In the preferred catalytic reforming embodiment, hydrocarbon feedstock and a hydrogen-rich gas are preheated and charged to a reforming zone containing typically two to five reactors in series. Suitable heating means are provided between reactors to compensate for the net endothermic heat of reaction in each of the reactors. Reactants may contact the catalyst in individual reactors in either upflow, downflow, or radial flow fashion, with the radial flow mode being preferred. The catalyst is contained in a fixed-bed system or, preferably, in a moving-bed system with associated continuous catalyst regeneration. Alternative approaches to reactivation of deactivated catalyst are well known to those skilled in the art, and include semiregenerative operation in which the entire unit is shut down for catalyst regeneration and reactivation or swing-reactor operation in which an individual reactor is isolated from the system, regenerated and reactivated while the other reactors remain an-stream. The preferred continuous catalyst regeneration in conjunction with a moving-bed system is disclosed, inter alia, in U.S. Pat. Nos. 3,647,680; 3,652,231; 3,692,496; and 4,832,921, all of which are incorporated herein by reference.

Effluent from the reforming zone is passed through a cooling means to a separation zone, typically maintained at about 0 to 65 C., wherein a hydrogen-rich gas is separated from a liquid stream commonly called “unstabilized reformate”. The resultant hydrogen stream can then be recycled through suitable compressing means back to the reforming zone. The liquid phase from the separation zone is typically withdrawn and processed in a fractionating system in order to adjust the butane concentration, thereby controlling front-end volatility of the resulting reformate.

EXAMPLES

The following examples are presented to elucidate the catalyst and process of the present invention and demonstrate performance relative to the art. These examples are offered as illustrative embodiments and should not be interpreted as limiting the claims.

Example I

The feedstock on which catalyst comparisons were based was an essentially sulfur-free naphtha having characteristics as follows:

Sp. gr. 0.736
ASTM D-86, C.:
IBP 83
10% 93
50% 112
90% 136
EP 161
Mass-%
Paraffins 60.4
Naphthenes 26.7
Aromatics 12.9

Catalytic reforming tests were performed on the above naphtha feedstock using catalysts of the invention in comparison with catalysts of the known art.

Example II

A spherical catalyst comprising platinum, tin and cerium on alumina was prepared to demonstrate the features of the invention. Tin was incorporated into alumina sol according to the known art, and the tin-containing alumina sol was oil-dropped to form 1.6 mm spheres which were steamed to dryness at about 10% LOI and calcined at 650 C. The spherical support then was impregnated with aqueous cerium nitrate at a solution-to-base ratio of 0.45:1 and calcined at 350 C. for 2 hours, impregnated with chloroplatinic acid in 2% HCl, dried and oxychlorinated at 525 C. followed by reduction with pure hydrogen at 565 C.

The finished catalyst of the invention was designated as Catalyst A, contained about 1.3 mass-% chloride and had the following approximate metals contents as mass-% of the elemental metal:

Platinum 0.38
Tin 0.3
Cerium 0.25

Example III

A spherical catalyst of the known art comprising platinum, tin and cerium on alumina was prepared as a control relative to the invention. Tin was incorporated into a spherical alumina support according to the known art as described in Example II. The spherical support then was impregnated with aqueous 3.5 mass-% cerium nitrate at a solution-to-base ratio of 1:1 and oxychlorinated at 525 C. for 2 hours, impregnated with chloroplatinic acid in 2% HCl, dried and oxychlorinated at 525 C. followed by reduction with pure hydrogen at 565 C.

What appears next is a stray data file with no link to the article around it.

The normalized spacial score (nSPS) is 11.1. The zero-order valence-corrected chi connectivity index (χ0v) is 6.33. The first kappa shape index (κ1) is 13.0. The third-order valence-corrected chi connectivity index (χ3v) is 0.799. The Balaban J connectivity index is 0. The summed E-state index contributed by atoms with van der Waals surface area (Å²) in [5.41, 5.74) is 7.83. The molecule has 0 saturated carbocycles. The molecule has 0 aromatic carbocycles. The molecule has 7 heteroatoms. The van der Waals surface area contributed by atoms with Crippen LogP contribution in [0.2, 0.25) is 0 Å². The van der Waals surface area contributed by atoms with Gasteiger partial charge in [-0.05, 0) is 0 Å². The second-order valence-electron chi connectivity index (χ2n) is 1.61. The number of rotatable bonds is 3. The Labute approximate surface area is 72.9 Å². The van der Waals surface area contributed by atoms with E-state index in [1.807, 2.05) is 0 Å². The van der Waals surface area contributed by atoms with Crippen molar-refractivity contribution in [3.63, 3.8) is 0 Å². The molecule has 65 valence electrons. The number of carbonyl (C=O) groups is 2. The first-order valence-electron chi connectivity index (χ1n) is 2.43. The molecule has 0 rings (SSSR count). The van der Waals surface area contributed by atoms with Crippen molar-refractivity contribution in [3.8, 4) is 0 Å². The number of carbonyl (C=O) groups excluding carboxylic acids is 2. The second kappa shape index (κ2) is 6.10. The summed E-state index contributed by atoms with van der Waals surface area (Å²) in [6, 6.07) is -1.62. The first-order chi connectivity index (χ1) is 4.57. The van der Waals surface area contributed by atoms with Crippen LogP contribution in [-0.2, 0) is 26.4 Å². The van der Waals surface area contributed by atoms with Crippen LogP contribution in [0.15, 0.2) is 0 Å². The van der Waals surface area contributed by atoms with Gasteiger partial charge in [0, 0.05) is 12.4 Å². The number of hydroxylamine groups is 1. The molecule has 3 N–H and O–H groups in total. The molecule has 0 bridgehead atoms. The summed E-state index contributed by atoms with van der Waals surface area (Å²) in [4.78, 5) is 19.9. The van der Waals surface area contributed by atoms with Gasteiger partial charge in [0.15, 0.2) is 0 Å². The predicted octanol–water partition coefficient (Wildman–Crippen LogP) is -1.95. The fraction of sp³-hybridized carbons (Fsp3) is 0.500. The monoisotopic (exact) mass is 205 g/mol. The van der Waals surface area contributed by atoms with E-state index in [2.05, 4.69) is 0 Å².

The finished control was designated Catalyst B, contained about 1.4 mass-% chloride, and had the following approximate metals contents as mass-% of the elemental metal:

Platinum 0.37
Tin 0.3
Cerium 0.97

Example IV

A second control catalyst of the known art was prepared comprising platinum and tin on alumina was prepared for comparison to the invention. Tin was incorporated into a spherical alumina support according to the known art as described in Example II. The spherical support then was impregnated with chloroplatinic acid in 2% HCl, dried and oxychlorinated at 525 C. followed by reduction with pure hydrogen at 565 C. The second control was designated Catalyst C and had the following approximate metals contents as mass-% of the elemental metal:

Platinum 0.37
Tin 0.3

Example V

Catalysts A and B were evaluated by Scanning Election Microscopy (SEM). The purpose of this analysis was to identify the relative distribution of cerium across the radius of the catalyst particles. Three particles each of Catalysts A and B were evaluated in order to provide reliable average data.

The SEM data shows the approximate metals content of any one point within the catalyst pill, as indicated hereinabove, based on the metals distribution profile in relation to the support. The data are useful for making relative comparisons of metal distributions.

FIG. 1 shows the relative distribution of the cerium concentration across the 800-micron radius of particles of Catalyst A from the surface to the center of each particle. Catalyst A displayed an exceptionally high concentration of cerium on a relative basis in the surface layer of the catalyst particles. Since there was virtually no cerium identified in any layer beyond the 100-micron surface layer, the concentration of cerium in the 100-micron surface layer was at least several times higher than in the central core representing 50% of the diameter of the catalyst.